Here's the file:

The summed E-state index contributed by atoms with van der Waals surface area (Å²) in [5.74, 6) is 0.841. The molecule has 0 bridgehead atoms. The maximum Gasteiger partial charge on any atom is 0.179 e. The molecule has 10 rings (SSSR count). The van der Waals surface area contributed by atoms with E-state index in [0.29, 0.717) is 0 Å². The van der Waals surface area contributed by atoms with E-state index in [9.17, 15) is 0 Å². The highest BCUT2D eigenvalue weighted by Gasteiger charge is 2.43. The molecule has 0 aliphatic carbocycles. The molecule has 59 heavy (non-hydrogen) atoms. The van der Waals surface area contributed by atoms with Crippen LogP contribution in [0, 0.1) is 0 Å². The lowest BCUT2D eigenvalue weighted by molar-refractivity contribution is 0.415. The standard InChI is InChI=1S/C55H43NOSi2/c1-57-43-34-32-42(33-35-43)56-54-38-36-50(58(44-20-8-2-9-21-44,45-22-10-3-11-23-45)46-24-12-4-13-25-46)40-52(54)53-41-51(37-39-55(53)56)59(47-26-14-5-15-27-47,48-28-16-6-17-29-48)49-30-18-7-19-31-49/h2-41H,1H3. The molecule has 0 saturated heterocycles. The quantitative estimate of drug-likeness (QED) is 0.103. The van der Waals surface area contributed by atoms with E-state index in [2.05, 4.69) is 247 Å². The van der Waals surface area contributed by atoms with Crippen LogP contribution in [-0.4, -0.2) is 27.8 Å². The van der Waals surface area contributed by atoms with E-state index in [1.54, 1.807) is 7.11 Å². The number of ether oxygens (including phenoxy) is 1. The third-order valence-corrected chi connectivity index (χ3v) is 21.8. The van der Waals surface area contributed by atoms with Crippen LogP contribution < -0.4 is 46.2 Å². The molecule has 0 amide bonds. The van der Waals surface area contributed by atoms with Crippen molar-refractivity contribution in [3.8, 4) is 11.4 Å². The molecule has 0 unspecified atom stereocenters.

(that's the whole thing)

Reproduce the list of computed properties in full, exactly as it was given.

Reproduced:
The summed E-state index contributed by atoms with van der Waals surface area (Å²) in [5.74, 6) is 0.841. The molecule has 0 bridgehead atoms. The maximum Gasteiger partial charge on any atom is 0.179 e. The molecule has 10 rings (SSSR count). The van der Waals surface area contributed by atoms with E-state index in [0.29, 0.717) is 0 Å². The van der Waals surface area contributed by atoms with E-state index in [9.17, 15) is 0 Å². The highest BCUT2D eigenvalue weighted by Gasteiger charge is 2.43. The molecule has 0 aliphatic carbocycles. The molecule has 59 heavy (non-hydrogen) atoms. The van der Waals surface area contributed by atoms with Crippen LogP contribution in [0, 0.1) is 0 Å². The lowest BCUT2D eigenvalue weighted by molar-refractivity contribution is 0.415. The standard InChI is InChI=1S/C55H43NOSi2/c1-57-43-34-32-42(33-35-43)56-54-38-36-50(58(44-20-8-2-9-21-44,45-22-10-3-11-23-45)46-24-12-4-13-25-46)40-52(54)53-41-51(37-39-55(53)56)59(47-26-14-5-15-27-47,48-28-16-6-17-29-48)49-30-18-7-19-31-49/h2-41H,1H3. The molecule has 0 saturated heterocycles. The quantitative estimate of drug-likeness (QED) is 0.103. The van der Waals surface area contributed by atoms with E-state index in [2.05, 4.69) is 247 Å². The van der Waals surface area contributed by atoms with Crippen LogP contribution in [-0.4, -0.2) is 27.8 Å². The van der Waals surface area contributed by atoms with E-state index in [1.54, 1.807) is 7.11 Å². The number of ether oxygens (including phenoxy) is 1. The third-order valence-corrected chi connectivity index (χ3v) is 21.8. The van der Waals surface area contributed by atoms with Crippen LogP contribution < -0.4 is 46.2 Å². The molecule has 0 amide bonds. The van der Waals surface area contributed by atoms with Crippen molar-refractivity contribution in [3.8, 4) is 11.4 Å². The molecule has 0 unspecified atom stereocenters.